I’ll admit, many of the characters I’ve seen at cons and online go way over my head, especially those revolving around manga or anime, so it’s especially interesting to come across familiar cosplay, more so when it involves my favorite franchises. Internally, I squee with delight at the sight of Chell from Portal, or Back to the Future’s Marty McFly, or any one of the thirteen Doctors. These characters, along with the contingent of Jedi, Klingons, Imperial stormtroopers and Federation crewmen, are all pretty standard fare nowadays at any given con, however. This is why, every few years, I look forward to Dimension Jump, the premier Red Dwarf convention in the United Kingdom, hosted by the Official Red Dwarf Fan Club.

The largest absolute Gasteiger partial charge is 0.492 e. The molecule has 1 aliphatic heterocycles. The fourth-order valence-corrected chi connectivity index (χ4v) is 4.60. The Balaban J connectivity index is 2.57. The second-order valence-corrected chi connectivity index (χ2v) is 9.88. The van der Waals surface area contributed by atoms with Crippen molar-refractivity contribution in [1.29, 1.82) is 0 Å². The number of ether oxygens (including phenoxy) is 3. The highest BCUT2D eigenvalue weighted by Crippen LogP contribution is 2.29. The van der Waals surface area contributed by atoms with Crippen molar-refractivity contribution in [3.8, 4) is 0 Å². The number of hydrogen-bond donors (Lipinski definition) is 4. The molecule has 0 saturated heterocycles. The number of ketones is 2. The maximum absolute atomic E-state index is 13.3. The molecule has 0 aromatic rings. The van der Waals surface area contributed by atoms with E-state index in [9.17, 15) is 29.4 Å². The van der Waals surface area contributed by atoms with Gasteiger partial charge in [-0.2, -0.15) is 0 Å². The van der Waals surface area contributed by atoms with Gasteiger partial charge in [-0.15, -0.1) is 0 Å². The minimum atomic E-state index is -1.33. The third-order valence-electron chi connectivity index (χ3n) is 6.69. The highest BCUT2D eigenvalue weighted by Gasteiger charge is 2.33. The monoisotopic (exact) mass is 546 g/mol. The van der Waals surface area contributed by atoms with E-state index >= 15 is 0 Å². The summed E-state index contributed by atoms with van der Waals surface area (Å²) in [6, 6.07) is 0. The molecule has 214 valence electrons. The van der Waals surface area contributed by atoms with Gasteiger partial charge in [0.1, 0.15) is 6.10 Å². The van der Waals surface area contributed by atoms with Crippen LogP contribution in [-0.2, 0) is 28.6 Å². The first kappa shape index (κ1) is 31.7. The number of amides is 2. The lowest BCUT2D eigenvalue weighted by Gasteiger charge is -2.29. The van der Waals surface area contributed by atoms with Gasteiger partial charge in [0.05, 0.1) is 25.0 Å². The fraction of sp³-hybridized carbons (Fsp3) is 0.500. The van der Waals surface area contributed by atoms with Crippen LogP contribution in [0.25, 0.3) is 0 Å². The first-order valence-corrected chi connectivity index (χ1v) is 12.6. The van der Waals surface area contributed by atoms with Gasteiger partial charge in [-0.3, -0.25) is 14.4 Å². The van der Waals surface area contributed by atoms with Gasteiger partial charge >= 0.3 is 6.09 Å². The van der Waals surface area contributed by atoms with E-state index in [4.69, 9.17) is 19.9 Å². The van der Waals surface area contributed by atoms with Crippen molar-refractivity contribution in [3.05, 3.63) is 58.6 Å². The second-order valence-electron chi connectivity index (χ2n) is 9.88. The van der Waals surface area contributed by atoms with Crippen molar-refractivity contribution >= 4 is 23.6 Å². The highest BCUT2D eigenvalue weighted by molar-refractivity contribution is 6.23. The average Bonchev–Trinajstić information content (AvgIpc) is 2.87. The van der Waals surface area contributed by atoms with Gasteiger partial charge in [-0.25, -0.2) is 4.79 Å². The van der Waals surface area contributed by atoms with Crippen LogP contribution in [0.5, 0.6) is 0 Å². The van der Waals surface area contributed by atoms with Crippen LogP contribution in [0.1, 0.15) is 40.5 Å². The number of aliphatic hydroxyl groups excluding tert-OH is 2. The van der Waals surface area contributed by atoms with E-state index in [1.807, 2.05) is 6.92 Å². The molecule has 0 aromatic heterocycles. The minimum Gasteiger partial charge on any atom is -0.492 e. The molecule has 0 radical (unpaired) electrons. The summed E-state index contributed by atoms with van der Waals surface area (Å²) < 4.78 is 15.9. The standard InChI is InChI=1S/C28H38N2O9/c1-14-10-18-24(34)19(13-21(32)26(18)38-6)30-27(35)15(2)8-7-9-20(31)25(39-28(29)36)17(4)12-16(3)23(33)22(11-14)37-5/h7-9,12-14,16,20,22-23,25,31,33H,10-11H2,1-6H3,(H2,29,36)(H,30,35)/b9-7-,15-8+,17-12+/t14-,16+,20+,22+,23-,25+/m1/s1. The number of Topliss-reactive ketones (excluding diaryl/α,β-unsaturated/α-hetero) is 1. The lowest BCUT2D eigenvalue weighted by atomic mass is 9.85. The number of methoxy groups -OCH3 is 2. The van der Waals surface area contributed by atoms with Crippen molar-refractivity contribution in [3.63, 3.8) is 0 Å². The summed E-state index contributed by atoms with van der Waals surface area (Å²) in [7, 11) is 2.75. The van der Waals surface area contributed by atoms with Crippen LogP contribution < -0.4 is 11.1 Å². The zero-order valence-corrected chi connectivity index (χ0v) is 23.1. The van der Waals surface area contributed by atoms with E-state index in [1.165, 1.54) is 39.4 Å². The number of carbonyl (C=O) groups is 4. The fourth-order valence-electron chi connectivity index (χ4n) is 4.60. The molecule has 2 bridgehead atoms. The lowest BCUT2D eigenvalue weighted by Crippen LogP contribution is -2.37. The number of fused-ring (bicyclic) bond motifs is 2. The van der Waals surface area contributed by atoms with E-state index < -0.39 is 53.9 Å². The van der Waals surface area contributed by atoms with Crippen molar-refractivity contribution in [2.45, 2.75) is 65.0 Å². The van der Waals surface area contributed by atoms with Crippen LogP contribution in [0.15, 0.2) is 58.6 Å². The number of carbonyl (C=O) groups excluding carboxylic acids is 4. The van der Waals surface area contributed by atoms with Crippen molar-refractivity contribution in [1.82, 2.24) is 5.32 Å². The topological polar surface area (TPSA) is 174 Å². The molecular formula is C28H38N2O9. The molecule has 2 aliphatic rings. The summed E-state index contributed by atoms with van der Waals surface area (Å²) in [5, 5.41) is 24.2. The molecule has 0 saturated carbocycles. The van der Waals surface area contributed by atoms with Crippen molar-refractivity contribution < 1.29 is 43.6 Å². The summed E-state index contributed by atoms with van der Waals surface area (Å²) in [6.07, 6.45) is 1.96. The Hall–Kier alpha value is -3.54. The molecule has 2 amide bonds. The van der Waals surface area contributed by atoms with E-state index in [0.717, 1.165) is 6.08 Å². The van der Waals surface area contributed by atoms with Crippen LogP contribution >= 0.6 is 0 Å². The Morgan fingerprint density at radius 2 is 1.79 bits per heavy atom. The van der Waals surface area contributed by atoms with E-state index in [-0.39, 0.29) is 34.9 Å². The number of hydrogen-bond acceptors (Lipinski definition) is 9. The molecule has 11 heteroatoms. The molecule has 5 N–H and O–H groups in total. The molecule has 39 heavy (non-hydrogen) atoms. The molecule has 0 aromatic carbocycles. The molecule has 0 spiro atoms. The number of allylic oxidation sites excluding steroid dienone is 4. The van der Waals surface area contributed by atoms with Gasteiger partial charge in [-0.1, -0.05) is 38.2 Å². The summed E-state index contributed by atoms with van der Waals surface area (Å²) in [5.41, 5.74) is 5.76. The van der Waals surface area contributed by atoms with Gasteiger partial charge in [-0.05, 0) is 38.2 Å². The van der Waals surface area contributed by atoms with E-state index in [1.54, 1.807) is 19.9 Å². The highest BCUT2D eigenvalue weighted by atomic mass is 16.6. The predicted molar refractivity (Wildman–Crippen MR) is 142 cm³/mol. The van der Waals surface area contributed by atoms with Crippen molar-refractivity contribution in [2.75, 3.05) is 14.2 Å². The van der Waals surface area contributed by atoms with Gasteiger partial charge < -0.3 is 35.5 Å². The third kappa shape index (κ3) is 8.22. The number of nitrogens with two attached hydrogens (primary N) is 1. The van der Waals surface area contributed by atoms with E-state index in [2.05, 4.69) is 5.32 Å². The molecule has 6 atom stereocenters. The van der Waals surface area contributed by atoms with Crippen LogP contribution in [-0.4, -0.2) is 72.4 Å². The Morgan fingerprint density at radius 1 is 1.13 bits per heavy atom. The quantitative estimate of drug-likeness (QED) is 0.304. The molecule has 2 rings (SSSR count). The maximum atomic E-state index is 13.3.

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Sunday, May 10, 2015

Happy Mothra's Day to All Mothras Out There


Wednesday, May 6, 2015

Revisiting Red Dwarf, Part Four: ...in the Sun, Sun, Sun (Series VII)

To help celebrate the recent announcement of two more upcoming seasons of Red Dwarf, guest blogger Joe Bongiorno's re-watch of the first ten seasons continues. (View part three here.) Here's his latest smeggin' review...

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By Joseph Bongiorno